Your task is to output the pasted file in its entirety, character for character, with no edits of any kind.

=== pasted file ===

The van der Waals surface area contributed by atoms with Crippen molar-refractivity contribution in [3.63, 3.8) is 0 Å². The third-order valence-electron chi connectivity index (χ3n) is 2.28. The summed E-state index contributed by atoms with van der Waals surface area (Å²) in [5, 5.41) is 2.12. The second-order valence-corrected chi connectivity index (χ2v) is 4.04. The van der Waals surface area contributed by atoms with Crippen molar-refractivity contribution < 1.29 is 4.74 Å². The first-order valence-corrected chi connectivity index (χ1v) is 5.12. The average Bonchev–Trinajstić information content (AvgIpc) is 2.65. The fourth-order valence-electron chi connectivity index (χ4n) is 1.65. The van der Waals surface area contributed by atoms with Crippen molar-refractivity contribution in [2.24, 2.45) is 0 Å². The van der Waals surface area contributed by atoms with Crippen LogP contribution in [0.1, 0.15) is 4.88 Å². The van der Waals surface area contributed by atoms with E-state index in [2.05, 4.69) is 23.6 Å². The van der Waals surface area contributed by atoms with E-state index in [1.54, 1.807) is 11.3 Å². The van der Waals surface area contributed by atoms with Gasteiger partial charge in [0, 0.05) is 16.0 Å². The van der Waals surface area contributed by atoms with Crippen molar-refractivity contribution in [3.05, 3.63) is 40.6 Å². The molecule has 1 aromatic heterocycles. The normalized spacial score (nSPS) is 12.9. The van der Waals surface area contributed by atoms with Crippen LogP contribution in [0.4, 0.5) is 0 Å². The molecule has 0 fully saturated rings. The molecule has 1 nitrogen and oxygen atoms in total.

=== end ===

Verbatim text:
The van der Waals surface area contributed by atoms with Crippen molar-refractivity contribution in [3.63, 3.8) is 0 Å². The third-order valence-electron chi connectivity index (χ3n) is 2.28. The summed E-state index contributed by atoms with van der Waals surface area (Å²) in [5, 5.41) is 2.12. The second-order valence-corrected chi connectivity index (χ2v) is 4.04. The van der Waals surface area contributed by atoms with Crippen molar-refractivity contribution < 1.29 is 4.74 Å². The first-order valence-corrected chi connectivity index (χ1v) is 5.12. The average Bonchev–Trinajstić information content (AvgIpc) is 2.65. The fourth-order valence-electron chi connectivity index (χ4n) is 1.65. The van der Waals surface area contributed by atoms with Crippen molar-refractivity contribution in [2.24, 2.45) is 0 Å². The van der Waals surface area contributed by atoms with Crippen LogP contribution in [0.1, 0.15) is 4.88 Å². The van der Waals surface area contributed by atoms with E-state index in [2.05, 4.69) is 23.6 Å². The van der Waals surface area contributed by atoms with E-state index in [1.54, 1.807) is 11.3 Å². The van der Waals surface area contributed by atoms with Gasteiger partial charge in [0, 0.05) is 16.0 Å². The van der Waals surface area contributed by atoms with Crippen molar-refractivity contribution in [3.05, 3.63) is 40.6 Å². The molecule has 1 aromatic heterocycles. The normalized spacial score (nSPS) is 12.9. The van der Waals surface area contributed by atoms with Crippen LogP contribution in [0.4, 0.5) is 0 Å². The molecule has 0 fully saturated rings. The molecule has 1 nitrogen and oxygen atoms in total.